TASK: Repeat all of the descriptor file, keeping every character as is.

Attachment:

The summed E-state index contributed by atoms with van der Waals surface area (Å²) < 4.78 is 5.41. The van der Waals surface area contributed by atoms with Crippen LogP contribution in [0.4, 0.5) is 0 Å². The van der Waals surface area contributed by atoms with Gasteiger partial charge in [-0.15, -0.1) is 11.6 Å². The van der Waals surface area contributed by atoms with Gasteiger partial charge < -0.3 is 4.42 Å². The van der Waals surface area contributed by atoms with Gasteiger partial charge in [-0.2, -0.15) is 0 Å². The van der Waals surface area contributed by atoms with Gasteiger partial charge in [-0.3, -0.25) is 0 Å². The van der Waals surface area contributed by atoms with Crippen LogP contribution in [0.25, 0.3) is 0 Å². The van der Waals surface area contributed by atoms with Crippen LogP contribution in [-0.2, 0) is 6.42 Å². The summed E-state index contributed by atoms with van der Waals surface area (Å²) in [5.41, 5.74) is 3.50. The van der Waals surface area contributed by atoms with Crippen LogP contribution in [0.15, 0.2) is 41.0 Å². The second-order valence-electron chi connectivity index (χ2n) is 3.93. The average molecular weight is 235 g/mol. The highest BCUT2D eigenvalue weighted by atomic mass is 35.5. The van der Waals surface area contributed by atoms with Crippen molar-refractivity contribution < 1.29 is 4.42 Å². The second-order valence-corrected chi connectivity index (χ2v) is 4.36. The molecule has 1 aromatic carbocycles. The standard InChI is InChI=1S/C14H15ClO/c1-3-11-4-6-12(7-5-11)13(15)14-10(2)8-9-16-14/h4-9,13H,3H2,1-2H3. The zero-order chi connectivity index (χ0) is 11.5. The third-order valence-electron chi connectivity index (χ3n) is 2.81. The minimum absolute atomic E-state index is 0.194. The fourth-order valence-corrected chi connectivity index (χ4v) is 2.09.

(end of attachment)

The summed E-state index contributed by atoms with van der Waals surface area (Å²) < 4.78 is 5.41. The van der Waals surface area contributed by atoms with Crippen LogP contribution in [0.4, 0.5) is 0 Å². The van der Waals surface area contributed by atoms with Gasteiger partial charge in [-0.15, -0.1) is 11.6 Å². The van der Waals surface area contributed by atoms with Gasteiger partial charge < -0.3 is 4.42 Å². The van der Waals surface area contributed by atoms with Gasteiger partial charge in [-0.2, -0.15) is 0 Å². The van der Waals surface area contributed by atoms with Gasteiger partial charge in [-0.3, -0.25) is 0 Å². The van der Waals surface area contributed by atoms with Crippen LogP contribution in [0.25, 0.3) is 0 Å². The van der Waals surface area contributed by atoms with Crippen LogP contribution in [-0.2, 0) is 6.42 Å². The summed E-state index contributed by atoms with van der Waals surface area (Å²) in [5.41, 5.74) is 3.50. The van der Waals surface area contributed by atoms with Crippen LogP contribution in [0.15, 0.2) is 41.0 Å². The second-order valence-electron chi connectivity index (χ2n) is 3.93. The average molecular weight is 235 g/mol. The highest BCUT2D eigenvalue weighted by atomic mass is 35.5. The van der Waals surface area contributed by atoms with Crippen molar-refractivity contribution < 1.29 is 4.42 Å². The second-order valence-corrected chi connectivity index (χ2v) is 4.36. The molecule has 1 aromatic carbocycles. The standard InChI is InChI=1S/C14H15ClO/c1-3-11-4-6-12(7-5-11)13(15)14-10(2)8-9-16-14/h4-9,13H,3H2,1-2H3. The zero-order chi connectivity index (χ0) is 11.5. The third-order valence-electron chi connectivity index (χ3n) is 2.81. The minimum absolute atomic E-state index is 0.194. The fourth-order valence-corrected chi connectivity index (χ4v) is 2.09.